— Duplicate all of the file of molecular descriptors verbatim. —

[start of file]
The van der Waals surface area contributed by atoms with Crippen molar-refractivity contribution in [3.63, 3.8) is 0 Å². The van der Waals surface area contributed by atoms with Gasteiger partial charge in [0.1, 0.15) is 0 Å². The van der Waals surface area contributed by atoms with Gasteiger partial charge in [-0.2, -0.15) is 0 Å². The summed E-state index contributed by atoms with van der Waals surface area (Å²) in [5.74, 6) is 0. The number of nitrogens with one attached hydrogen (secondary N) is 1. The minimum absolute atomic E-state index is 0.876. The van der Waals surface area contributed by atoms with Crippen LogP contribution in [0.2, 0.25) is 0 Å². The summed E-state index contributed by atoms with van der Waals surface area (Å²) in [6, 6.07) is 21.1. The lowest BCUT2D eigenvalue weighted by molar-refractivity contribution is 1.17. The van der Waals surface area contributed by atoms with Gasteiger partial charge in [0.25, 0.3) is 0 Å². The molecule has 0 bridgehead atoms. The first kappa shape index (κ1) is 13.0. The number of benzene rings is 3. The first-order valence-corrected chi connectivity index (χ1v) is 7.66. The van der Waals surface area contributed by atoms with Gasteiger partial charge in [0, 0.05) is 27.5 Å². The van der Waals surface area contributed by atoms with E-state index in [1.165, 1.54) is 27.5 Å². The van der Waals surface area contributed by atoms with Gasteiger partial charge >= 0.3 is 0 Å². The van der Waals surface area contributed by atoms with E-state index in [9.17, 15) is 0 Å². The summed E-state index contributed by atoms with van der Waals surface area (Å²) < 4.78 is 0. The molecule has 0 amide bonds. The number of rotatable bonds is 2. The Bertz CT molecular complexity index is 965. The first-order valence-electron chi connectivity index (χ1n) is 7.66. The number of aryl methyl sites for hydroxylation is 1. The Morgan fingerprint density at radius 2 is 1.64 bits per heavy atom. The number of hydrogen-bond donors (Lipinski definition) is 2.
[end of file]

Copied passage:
The van der Waals surface area contributed by atoms with Crippen molar-refractivity contribution in [3.63, 3.8) is 0 Å². The van der Waals surface area contributed by atoms with Gasteiger partial charge in [0.1, 0.15) is 0 Å². The van der Waals surface area contributed by atoms with Gasteiger partial charge in [-0.2, -0.15) is 0 Å². The summed E-state index contributed by atoms with van der Waals surface area (Å²) in [5.74, 6) is 0. The number of nitrogens with one attached hydrogen (secondary N) is 1. The minimum absolute atomic E-state index is 0.876. The van der Waals surface area contributed by atoms with Crippen LogP contribution in [0.2, 0.25) is 0 Å². The summed E-state index contributed by atoms with van der Waals surface area (Å²) in [6, 6.07) is 21.1. The lowest BCUT2D eigenvalue weighted by molar-refractivity contribution is 1.17. The van der Waals surface area contributed by atoms with Gasteiger partial charge in [0.25, 0.3) is 0 Å². The molecule has 0 bridgehead atoms. The first kappa shape index (κ1) is 13.0. The number of benzene rings is 3. The first-order valence-corrected chi connectivity index (χ1v) is 7.66. The van der Waals surface area contributed by atoms with Gasteiger partial charge in [0, 0.05) is 27.5 Å². The van der Waals surface area contributed by atoms with E-state index in [1.165, 1.54) is 27.5 Å². The van der Waals surface area contributed by atoms with Gasteiger partial charge >= 0.3 is 0 Å². The van der Waals surface area contributed by atoms with E-state index in [9.17, 15) is 0 Å². The summed E-state index contributed by atoms with van der Waals surface area (Å²) < 4.78 is 0. The molecule has 0 amide bonds. The number of rotatable bonds is 2. The Bertz CT molecular complexity index is 965. The first-order valence-electron chi connectivity index (χ1n) is 7.66. The number of aryl methyl sites for hydroxylation is 1. The Morgan fingerprint density at radius 2 is 1.64 bits per heavy atom. The number of hydrogen-bond donors (Lipinski definition) is 2.